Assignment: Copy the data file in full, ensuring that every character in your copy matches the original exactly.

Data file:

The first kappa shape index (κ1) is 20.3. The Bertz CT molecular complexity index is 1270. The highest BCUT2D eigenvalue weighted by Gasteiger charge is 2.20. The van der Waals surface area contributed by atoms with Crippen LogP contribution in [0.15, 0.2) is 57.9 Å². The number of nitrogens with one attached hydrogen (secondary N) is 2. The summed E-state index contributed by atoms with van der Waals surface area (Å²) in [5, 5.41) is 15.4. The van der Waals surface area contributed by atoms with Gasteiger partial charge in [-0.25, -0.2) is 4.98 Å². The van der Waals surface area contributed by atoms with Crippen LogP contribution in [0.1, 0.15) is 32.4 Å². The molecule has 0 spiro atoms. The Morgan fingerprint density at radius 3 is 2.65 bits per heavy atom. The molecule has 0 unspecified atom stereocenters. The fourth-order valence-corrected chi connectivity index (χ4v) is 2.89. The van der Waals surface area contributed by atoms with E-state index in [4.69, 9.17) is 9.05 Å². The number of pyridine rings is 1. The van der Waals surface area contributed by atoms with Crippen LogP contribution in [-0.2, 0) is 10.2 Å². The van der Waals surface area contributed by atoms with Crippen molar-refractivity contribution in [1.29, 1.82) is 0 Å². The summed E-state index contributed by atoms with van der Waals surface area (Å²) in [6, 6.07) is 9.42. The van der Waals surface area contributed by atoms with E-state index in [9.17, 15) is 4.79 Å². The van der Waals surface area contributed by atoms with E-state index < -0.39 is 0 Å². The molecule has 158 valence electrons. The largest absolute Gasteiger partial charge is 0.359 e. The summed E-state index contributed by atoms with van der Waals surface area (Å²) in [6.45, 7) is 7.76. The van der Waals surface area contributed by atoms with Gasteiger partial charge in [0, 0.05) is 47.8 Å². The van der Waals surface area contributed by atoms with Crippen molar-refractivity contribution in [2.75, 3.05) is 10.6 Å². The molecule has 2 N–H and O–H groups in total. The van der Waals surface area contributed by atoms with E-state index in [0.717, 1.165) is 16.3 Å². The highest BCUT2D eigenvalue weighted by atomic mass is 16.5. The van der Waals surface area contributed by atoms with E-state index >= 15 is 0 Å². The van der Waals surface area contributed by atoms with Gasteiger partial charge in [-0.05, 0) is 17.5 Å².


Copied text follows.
The first kappa shape index (κ1) is 20.3. The Bertz CT molecular complexity index is 1270. The highest BCUT2D eigenvalue weighted by Gasteiger charge is 2.20. The van der Waals surface area contributed by atoms with Crippen LogP contribution in [0.15, 0.2) is 57.9 Å². The number of nitrogens with one attached hydrogen (secondary N) is 2. The summed E-state index contributed by atoms with van der Waals surface area (Å²) in [5, 5.41) is 15.4. The van der Waals surface area contributed by atoms with Gasteiger partial charge in [-0.25, -0.2) is 4.98 Å². The van der Waals surface area contributed by atoms with Crippen LogP contribution in [0.1, 0.15) is 32.4 Å². The molecule has 0 spiro atoms. The Morgan fingerprint density at radius 3 is 2.65 bits per heavy atom. The molecule has 0 unspecified atom stereocenters. The fourth-order valence-corrected chi connectivity index (χ4v) is 2.89. The van der Waals surface area contributed by atoms with E-state index in [4.69, 9.17) is 9.05 Å². The number of pyridine rings is 1. The van der Waals surface area contributed by atoms with Crippen LogP contribution in [-0.2, 0) is 10.2 Å². The van der Waals surface area contributed by atoms with Crippen molar-refractivity contribution in [1.29, 1.82) is 0 Å². The summed E-state index contributed by atoms with van der Waals surface area (Å²) in [6, 6.07) is 9.42. The van der Waals surface area contributed by atoms with E-state index in [9.17, 15) is 4.79 Å². The van der Waals surface area contributed by atoms with E-state index < -0.39 is 0 Å². The molecule has 158 valence electrons. The largest absolute Gasteiger partial charge is 0.359 e. The summed E-state index contributed by atoms with van der Waals surface area (Å²) in [6.45, 7) is 7.76. The van der Waals surface area contributed by atoms with Gasteiger partial charge in [0, 0.05) is 47.8 Å². The van der Waals surface area contributed by atoms with Crippen molar-refractivity contribution in [2.75, 3.05) is 10.6 Å². The molecule has 2 N–H and O–H groups in total. The van der Waals surface area contributed by atoms with E-state index in [0.717, 1.165) is 16.3 Å². The highest BCUT2D eigenvalue weighted by atomic mass is 16.5. The van der Waals surface area contributed by atoms with E-state index >= 15 is 0 Å². The van der Waals surface area contributed by atoms with Gasteiger partial charge in [-0.05, 0) is 17.5 Å².